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I found a website that is looking for parenting bloggers and I thought, why not give it a shot.
They didn't give me a topic other than parenting so I decided to write about breastfeeding.
Everyone told me it was butterflies and rainbows and didn't tell me that it was going to be tough at first and I almost gave up at first. I thought I would write a silly, yet encouraging article about it but not sugar coat it as much as what people did for me. Don't be afraid to tell me if its ridiculous, I haven't written since English and Journalism class in high school. I also don't want to make a fool of myself by sending it in lol
The Not So Sugarcoated Truth about Breastfeeding
Let me start by saying that breastfeeding IS what is best for your baby and itís a great way to bond with your baby. Itís actually one of the most precious things I have ever experienced. This is what most people will tell you as well! But, what about what they donít tell you?
It isnít always easy. Sometimes your baby wonít latch right away like you would think. Sometimes it takes hours or even days to get the hang of it, especially if you donít have the best ďequipment.Ē
It will hurt! Not forever, but latching will sting and it will sting again when they unlatch, for at least a week. Make sure you have a baby safe nipple cream on hand to ease the pain. If it hurts the whole time, you may ask your nurse to check the babyís latch to see if they have it down correctly. Ideally, you would be at a hospital or birthing center with a great lactation consultant or with nurses that support and encourage breastfeeding. Unfortunately that isnít always the case. Donít let them force formula on your baby if you donít get it down right away, keep trying, itís worth it!
Once you get the latch down things do get easier, but then you play the waiting game. They say it should take a couple of days for your milk to come in and in the meantime baby will snack on colostrum. Mine didnít come in until day 4! To help your milk come in it is important to nurse at least every 2 hours or sooner if your baby seems hungry. You will know when your milk comes in. Then it gets even easier! Baby is getting his fill of tasty milk and you get a little more rest. It will take a few weeks for your supply to establish so make sure you carry extra nursing pads with you for leaks or sometimes even squirts! (YIKES!) Before you know it your body will have adjusted to your babies needs and will continue to adjust to his needs as he grows.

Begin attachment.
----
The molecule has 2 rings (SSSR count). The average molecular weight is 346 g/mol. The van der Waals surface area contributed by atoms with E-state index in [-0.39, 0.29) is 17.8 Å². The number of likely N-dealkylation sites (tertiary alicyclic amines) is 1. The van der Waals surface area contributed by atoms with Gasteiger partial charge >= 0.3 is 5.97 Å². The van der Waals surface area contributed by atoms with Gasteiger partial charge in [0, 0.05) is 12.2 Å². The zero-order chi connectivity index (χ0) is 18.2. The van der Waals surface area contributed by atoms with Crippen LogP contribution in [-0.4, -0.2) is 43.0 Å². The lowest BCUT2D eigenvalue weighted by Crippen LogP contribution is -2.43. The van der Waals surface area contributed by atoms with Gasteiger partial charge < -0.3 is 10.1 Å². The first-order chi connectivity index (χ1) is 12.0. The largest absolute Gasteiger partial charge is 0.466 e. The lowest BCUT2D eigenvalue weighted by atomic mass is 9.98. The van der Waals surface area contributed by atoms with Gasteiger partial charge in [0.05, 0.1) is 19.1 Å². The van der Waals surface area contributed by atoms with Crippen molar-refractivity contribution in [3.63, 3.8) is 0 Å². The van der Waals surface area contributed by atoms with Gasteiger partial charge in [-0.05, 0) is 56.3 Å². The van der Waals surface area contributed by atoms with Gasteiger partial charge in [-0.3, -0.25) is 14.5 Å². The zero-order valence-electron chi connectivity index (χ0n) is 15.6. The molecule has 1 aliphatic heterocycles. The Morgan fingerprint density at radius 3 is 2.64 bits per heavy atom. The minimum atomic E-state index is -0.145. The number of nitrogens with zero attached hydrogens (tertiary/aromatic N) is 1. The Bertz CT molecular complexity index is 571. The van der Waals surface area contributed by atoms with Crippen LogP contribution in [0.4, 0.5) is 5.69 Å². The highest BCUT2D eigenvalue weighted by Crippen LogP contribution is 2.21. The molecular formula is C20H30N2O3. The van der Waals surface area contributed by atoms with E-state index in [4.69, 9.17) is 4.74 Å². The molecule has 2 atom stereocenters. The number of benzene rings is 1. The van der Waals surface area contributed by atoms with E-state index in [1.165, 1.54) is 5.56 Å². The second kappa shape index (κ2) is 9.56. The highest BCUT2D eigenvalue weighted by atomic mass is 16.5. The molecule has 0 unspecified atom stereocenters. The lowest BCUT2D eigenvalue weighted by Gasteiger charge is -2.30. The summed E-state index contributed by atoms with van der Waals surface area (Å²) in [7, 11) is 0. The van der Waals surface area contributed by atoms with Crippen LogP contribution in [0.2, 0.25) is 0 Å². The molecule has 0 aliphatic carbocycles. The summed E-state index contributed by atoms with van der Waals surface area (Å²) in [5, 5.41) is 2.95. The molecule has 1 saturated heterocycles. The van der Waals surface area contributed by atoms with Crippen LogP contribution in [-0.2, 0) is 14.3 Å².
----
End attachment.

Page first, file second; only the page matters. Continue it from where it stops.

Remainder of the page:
You will come across people who discourage breastfeeding, especially in public. My grandmother is one of them! Donít let them get you down! Thatís why women have breasts, God didnít give them to us to flaunt. Donít let someone make you go to the bathroom to feed your baby if you arenít comfortable with that and in most states itís illegal to be asked to leave a store or restaurant because you are breastfeeding. If you are uncomfortable feeding in public, bring a small ice chest with some expressed milk and feed with a bottle. (This is only recommended after a good latch is established.)
Even though breastfeeding has its trials, no one will convince me that itís easier to make a bottle every two hours for the first few weeks of babyís life and they certainly wonít convince me that formula is better. I encourage you to give it a try! Stick through the first two weeks and then decide if you want to continue. It is special, rewarding and beneficial for mommy and baby!
Last edited by 321abc; April 3rd, 2013 at 02:42 PM.
That's a great article. Couple of this I would suggest adding:
In the last but one paragraph, you could mention about capes and covers as an option if modesty was discouraging them to breastfeed in public.
In the very last paragraph, just a little bit about whatever little breast milk the mom can give is beneficial, so its very important to atleast try before deciding on formula. Also a mention of many medical reasons and extenuating circumstances where no amount of trying succeeds and moms sometimes end up having to give formula. This is nothing to be ashamed of and feel guilty of.
Thank you for the input.
I completely agree! No reason to be ashamed of feeding formula if it doesn't work out. I switched at 6 months because of reoccurring mastitis and clogged ducts. I don't know why I didn't add that'